“The response rates in arm A were identical to those in the previous trial, with an 80% pathologic response rate and a 47% rate of pathologic complete response, while in arm B 77% pathologic responses with 57% rate of pathologic complete response were observed,” he added, showing that less-toxic regimens can preserve the high response rates achieved with these drugs. Event-free survival at this time point has not differed among the arms, stabilizing at approximately 80%, as in the previous trial. Two patients have died, both in arm A—one due to progression of melanoma and another due to complications of immune-related encephalitis.


  • Established as effective in the adjuvant treatment of stage III melanoma, neoadjuvant immunotherapy is now being evaluated in clinical trials.
  • The phase II OpACIN-neo trial evaluated three different dosing schedules of ipilimumab plus nivolumab.
  • Two courses of neoadjuvant ipilimumab at 1 mg/kg plus nivolumab at 3 mg/kg proved to be less toxic than standard dosing and yielded a radiologic response rate of 60% and a pathologic response rate of 77%.
  • Follow-up is too short to know whether pathologic response correlates with improved survival.


For more information from the 2018 ESMO Congress on research studies in advanced melanoma treatment as well as toxicities of immunotherapy in this setting, see two interviews with Caroline Robert, MD, PhD, on The ASCO Post Newsreels at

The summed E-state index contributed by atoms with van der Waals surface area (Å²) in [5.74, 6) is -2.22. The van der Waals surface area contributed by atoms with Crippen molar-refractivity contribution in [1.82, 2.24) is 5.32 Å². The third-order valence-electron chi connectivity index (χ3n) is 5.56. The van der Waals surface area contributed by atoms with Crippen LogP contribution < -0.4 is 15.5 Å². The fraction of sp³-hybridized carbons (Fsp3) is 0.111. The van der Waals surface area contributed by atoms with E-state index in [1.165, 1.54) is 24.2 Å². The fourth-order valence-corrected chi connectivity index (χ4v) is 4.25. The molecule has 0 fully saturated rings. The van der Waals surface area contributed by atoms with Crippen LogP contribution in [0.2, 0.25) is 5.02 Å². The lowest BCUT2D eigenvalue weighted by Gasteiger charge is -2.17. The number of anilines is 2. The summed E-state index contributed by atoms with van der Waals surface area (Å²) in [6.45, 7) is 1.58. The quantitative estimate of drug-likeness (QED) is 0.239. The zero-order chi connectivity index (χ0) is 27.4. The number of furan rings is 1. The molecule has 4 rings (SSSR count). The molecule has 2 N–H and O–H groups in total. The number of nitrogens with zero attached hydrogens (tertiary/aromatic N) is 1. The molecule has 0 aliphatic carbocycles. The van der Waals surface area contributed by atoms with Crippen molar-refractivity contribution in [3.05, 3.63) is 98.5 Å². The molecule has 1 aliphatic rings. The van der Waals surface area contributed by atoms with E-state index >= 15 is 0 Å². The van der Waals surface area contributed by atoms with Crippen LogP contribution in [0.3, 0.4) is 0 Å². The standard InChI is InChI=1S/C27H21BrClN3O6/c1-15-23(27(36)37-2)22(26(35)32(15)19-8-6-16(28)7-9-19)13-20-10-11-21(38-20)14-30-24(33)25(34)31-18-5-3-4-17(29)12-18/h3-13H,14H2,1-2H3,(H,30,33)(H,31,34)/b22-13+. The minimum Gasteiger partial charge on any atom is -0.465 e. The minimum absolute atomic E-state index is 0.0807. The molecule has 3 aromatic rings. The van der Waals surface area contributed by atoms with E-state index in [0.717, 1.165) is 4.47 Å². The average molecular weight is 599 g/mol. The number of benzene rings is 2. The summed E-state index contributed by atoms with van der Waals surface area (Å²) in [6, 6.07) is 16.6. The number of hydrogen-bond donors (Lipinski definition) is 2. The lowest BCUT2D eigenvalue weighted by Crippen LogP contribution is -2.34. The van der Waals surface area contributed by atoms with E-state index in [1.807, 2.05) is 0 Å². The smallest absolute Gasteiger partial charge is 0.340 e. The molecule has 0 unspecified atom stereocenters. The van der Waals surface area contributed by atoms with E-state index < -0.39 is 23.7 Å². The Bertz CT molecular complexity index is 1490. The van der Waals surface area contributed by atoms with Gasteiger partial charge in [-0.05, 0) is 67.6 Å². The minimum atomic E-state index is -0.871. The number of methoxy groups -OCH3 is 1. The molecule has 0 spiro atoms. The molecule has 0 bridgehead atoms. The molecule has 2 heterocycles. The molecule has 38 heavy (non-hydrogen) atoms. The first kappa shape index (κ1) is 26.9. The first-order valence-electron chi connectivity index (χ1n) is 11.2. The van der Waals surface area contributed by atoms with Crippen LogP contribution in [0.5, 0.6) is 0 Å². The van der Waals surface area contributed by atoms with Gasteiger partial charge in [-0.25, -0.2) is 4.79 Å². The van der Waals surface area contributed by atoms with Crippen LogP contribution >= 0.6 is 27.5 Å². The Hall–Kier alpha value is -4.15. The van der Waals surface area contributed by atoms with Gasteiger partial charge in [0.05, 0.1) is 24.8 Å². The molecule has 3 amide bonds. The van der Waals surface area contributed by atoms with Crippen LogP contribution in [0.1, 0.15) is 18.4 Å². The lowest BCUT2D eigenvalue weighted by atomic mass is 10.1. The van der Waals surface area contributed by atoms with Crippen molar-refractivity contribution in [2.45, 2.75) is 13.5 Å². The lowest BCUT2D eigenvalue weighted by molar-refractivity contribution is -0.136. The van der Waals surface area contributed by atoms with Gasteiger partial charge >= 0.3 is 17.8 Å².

“Pathologic response is a good indicator of outcome for relapse-free survival,” he said. “Patients who had a pathologic response don’t tend to relapse, whereas patients without a pathologic response relapse early. In this study, 43% of nonresponders have relapsed so far. Also, patients with a ‘cold’ immune signature (low levels of interferon-gamma) have relapsed, whereas those with ‘hot’ signatures have not.”

OpACIN-neo confirms the high pathologic response rate observed previously in the OpACIN trial, when patients were treated with neoadjuvant ipilimumab plus nivolumab, but they were achieved at lower doses. “Two courses of ipilimumab at 1 mg/kg and nivolumab at 3 mg/kg has been identified as the safest combination and “should be the new standard,” Dr. Blank maintained. 

DISCLOSURE: Dr. Blank has served as an advisor to Bristol-Myers Squibb, MSD, Roche, Novartis, Glaxo-Smith Kline, Pfizer, Eli Lilly, GenMab, and Pierre Fabré.


1. Rozeman EA, Menzies AM, Van de Wiel BA, et al: OpACIN-neo: A multicenter phase 2 study to identify the optimal neo-adjuvant combination scheme of ipilimumab and nivolumab. 2018 ESMO Congress. Abstract LBA42. Presented October 22, 2018.

2. Blank CU, Rozeman EA, Fanchi LF, et al: Neoadjuvant versus adjuvant ipilimumab plus nivolumab in macroscopic stage III melanoma. Nat Med 24:1655-1661, 2018.